An Innovate Finance report recently suggested that venture capital investments into the UK FinTech sector have dropped by a third over the past year, potentially making way for a new type of investor in town.
FinTech has typically attracted the most investment and limelight compared to other areas of digital innovation. Yet the funding landscape has changed dramatically over the last few years and the suggestion that venture capital (VC) funding levels are dropping comes as we start to see other forms of funding gaining traction.
Certainly in the deals I've seen recently, corporate venture capital in particular has been a popular option. Corporate venture capital (CVC) is investment by a corporate fund into startups to achieve a competitive advantage or financial return. Established banks lead the way in creating CVCs, high performing examples including Santander InnoVentures, Citigroup – Citi Ventures and Goldman Sachs.
Research from Sirris suggests that CVC accounted for almost 300 investment deals worth $4 billion in 2016 – and that FinTech saw the most of these investments, totalling 42 deals worth $499 million from 48 corporates.
A key benefit of having a CVC of a financial services firm as an investor for a FinTech start-up is the knowledge it has from operating in the sector. One of the single biggest challenges for a FinTech start-up is navigating the regulatory environment it is trying to disrupt. CVCs, in comparison to institutional venture capital funds, can offer these start-ups experience and connections from operating in globally regulated markets. Furthermore, a CVC can open up its customer and supplier networks to start-ups which, for those looking to improve the banking customer experience, could significantly aid them in scaling their business.
These and many other benefits are the reason why CVC funding for FinTech businesses has been referred to as the new “smart” money. We must, however, remember the wealth of benefits and experience the institutional venture capital funds bring to FinTech start-ups. They know how to nurture innovation and scale a start-up into a global business whilst simultaneously achieving the best return.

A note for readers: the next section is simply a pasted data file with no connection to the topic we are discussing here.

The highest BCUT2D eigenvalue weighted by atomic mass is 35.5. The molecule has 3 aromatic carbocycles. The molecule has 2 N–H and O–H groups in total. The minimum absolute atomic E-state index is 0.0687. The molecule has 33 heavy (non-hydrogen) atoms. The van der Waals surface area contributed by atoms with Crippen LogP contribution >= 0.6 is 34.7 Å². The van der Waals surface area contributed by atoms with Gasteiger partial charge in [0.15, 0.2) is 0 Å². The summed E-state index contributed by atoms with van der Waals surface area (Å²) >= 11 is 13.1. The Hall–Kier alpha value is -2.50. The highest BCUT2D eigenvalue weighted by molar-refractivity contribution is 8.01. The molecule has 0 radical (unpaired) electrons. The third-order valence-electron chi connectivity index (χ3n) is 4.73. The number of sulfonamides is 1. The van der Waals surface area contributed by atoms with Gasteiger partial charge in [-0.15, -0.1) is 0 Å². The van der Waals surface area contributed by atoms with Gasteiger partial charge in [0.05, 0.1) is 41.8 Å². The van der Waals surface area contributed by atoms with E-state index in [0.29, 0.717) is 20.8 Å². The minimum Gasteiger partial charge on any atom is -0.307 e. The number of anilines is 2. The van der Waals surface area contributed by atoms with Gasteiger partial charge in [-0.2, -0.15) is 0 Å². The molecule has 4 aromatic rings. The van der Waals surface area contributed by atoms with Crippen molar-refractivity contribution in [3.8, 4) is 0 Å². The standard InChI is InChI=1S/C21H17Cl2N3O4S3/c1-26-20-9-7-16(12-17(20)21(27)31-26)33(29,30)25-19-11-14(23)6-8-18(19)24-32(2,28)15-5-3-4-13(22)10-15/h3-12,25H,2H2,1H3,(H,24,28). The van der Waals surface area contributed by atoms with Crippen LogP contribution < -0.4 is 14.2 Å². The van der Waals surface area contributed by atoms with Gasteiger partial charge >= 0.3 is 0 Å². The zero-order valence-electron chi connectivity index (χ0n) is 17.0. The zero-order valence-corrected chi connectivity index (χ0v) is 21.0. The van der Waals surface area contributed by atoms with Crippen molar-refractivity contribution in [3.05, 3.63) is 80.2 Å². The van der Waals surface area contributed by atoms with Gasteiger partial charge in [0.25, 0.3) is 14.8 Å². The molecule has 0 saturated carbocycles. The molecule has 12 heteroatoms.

Despite the reports that venture capital investment in FinTech has declined, innovation is still continuing as we see the rise of RegTech businesses. CVC investment activity is increasing in the UK and Europe and if that results in CVCs of financial service firms co-investing more with general institutional venture capital funds that’s great news for the future of FinTech start-ups.
In today's multifaceted funding environment, these aren't the only options on the table. Accelerators like Level 39 – Europe's largest technology accelerator for finance, retail, cyber-security and future cities technology companies – help take start-ups to a new level by offering physical office space to grow, expert mentors and plenty of networking events.
Crowdfunding platforms like Crowdcube offer young businesses the opportunity to not only raise funds but also test the concepts of their new idea directly with interested consumers, helping them develop their products in the meantime.
The young businesses on the Digital Innovators Power List have gone down various routes to secure funding for their next stages of growth, and we certainly expect the FinTech sector to continue its general upwards trajectory as start-ups get more savvy about the range of funding options at their feet.
Come to the next event in the Digital Innovators Series: Who's Funding Digital Innovation in 2017? on 14th March.